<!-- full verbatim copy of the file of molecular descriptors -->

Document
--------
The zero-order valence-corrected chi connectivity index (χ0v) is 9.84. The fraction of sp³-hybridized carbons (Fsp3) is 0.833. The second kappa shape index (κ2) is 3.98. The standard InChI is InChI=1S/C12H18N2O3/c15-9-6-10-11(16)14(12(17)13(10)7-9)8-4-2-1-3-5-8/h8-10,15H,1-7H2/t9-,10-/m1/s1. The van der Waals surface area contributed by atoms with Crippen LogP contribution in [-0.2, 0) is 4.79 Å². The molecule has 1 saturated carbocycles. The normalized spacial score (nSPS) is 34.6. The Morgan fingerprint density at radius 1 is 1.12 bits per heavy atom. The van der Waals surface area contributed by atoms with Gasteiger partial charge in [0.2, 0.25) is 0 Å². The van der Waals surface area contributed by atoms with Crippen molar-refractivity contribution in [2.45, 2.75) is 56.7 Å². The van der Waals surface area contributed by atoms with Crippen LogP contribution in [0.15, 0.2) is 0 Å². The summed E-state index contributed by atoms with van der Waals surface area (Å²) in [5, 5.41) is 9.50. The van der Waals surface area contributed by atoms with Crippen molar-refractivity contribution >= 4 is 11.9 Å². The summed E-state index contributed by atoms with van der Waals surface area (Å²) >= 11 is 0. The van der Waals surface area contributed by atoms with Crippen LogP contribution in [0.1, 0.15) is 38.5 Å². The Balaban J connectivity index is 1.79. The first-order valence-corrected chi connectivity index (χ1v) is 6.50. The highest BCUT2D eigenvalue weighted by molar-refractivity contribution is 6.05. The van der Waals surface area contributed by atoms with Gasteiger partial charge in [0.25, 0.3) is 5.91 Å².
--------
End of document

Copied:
The zero-order valence-corrected chi connectivity index (χ0v) is 9.84. The fraction of sp³-hybridized carbons (Fsp3) is 0.833. The second kappa shape index (κ2) is 3.98. The standard InChI is InChI=1S/C12H18N2O3/c15-9-6-10-11(16)14(12(17)13(10)7-9)8-4-2-1-3-5-8/h8-10,15H,1-7H2/t9-,10-/m1/s1. The van der Waals surface area contributed by atoms with Crippen LogP contribution in [-0.2, 0) is 4.79 Å². The molecule has 1 saturated carbocycles. The normalized spacial score (nSPS) is 34.6. The Morgan fingerprint density at radius 1 is 1.12 bits per heavy atom. The van der Waals surface area contributed by atoms with Gasteiger partial charge in [0.2, 0.25) is 0 Å². The van der Waals surface area contributed by atoms with Crippen molar-refractivity contribution in [2.45, 2.75) is 56.7 Å². The van der Waals surface area contributed by atoms with Crippen LogP contribution in [0.15, 0.2) is 0 Å². The summed E-state index contributed by atoms with van der Waals surface area (Å²) in [5, 5.41) is 9.50. The van der Waals surface area contributed by atoms with Crippen molar-refractivity contribution >= 4 is 11.9 Å². The summed E-state index contributed by atoms with van der Waals surface area (Å²) >= 11 is 0. The van der Waals surface area contributed by atoms with Crippen LogP contribution in [0.1, 0.15) is 38.5 Å². The Balaban J connectivity index is 1.79. The first-order valence-corrected chi connectivity index (χ1v) is 6.50. The highest BCUT2D eigenvalue weighted by molar-refractivity contribution is 6.05. The van der Waals surface area contributed by atoms with Gasteiger partial charge in [0.25, 0.3) is 5.91 Å².